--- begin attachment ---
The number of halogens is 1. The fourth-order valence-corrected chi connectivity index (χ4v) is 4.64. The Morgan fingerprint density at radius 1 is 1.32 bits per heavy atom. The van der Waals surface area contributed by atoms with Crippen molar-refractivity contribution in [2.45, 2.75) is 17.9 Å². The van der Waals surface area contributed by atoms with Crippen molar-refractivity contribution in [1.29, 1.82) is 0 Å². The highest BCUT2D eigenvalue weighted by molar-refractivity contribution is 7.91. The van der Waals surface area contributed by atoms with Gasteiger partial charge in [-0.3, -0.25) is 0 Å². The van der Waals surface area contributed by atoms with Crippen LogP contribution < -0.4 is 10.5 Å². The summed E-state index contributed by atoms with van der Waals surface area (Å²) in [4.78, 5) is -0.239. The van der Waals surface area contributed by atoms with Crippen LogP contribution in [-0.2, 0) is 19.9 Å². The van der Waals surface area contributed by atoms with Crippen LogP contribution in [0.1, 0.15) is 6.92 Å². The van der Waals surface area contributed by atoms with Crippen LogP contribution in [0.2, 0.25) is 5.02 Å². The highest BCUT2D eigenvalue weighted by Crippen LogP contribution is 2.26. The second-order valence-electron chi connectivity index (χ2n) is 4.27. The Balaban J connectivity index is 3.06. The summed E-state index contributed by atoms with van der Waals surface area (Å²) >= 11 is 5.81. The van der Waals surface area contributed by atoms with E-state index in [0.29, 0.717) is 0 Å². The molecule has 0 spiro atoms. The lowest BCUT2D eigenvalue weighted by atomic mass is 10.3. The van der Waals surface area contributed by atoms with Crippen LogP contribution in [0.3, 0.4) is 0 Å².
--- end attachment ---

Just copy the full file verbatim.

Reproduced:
The number of halogens is 1. The fourth-order valence-corrected chi connectivity index (χ4v) is 4.64. The Morgan fingerprint density at radius 1 is 1.32 bits per heavy atom. The van der Waals surface area contributed by atoms with Crippen molar-refractivity contribution in [2.45, 2.75) is 17.9 Å². The van der Waals surface area contributed by atoms with Crippen molar-refractivity contribution in [1.29, 1.82) is 0 Å². The highest BCUT2D eigenvalue weighted by molar-refractivity contribution is 7.91. The van der Waals surface area contributed by atoms with Gasteiger partial charge in [-0.3, -0.25) is 0 Å². The van der Waals surface area contributed by atoms with Crippen LogP contribution < -0.4 is 10.5 Å². The summed E-state index contributed by atoms with van der Waals surface area (Å²) in [4.78, 5) is -0.239. The van der Waals surface area contributed by atoms with Crippen LogP contribution in [-0.2, 0) is 19.9 Å². The van der Waals surface area contributed by atoms with Crippen LogP contribution in [0.1, 0.15) is 6.92 Å². The van der Waals surface area contributed by atoms with Crippen LogP contribution in [0.2, 0.25) is 5.02 Å². The highest BCUT2D eigenvalue weighted by Crippen LogP contribution is 2.26. The second-order valence-electron chi connectivity index (χ2n) is 4.27. The Balaban J connectivity index is 3.06. The summed E-state index contributed by atoms with van der Waals surface area (Å²) >= 11 is 5.81. The van der Waals surface area contributed by atoms with E-state index in [0.29, 0.717) is 0 Å². The molecule has 0 spiro atoms. The lowest BCUT2D eigenvalue weighted by atomic mass is 10.3. The van der Waals surface area contributed by atoms with Crippen LogP contribution in [0.3, 0.4) is 0 Å².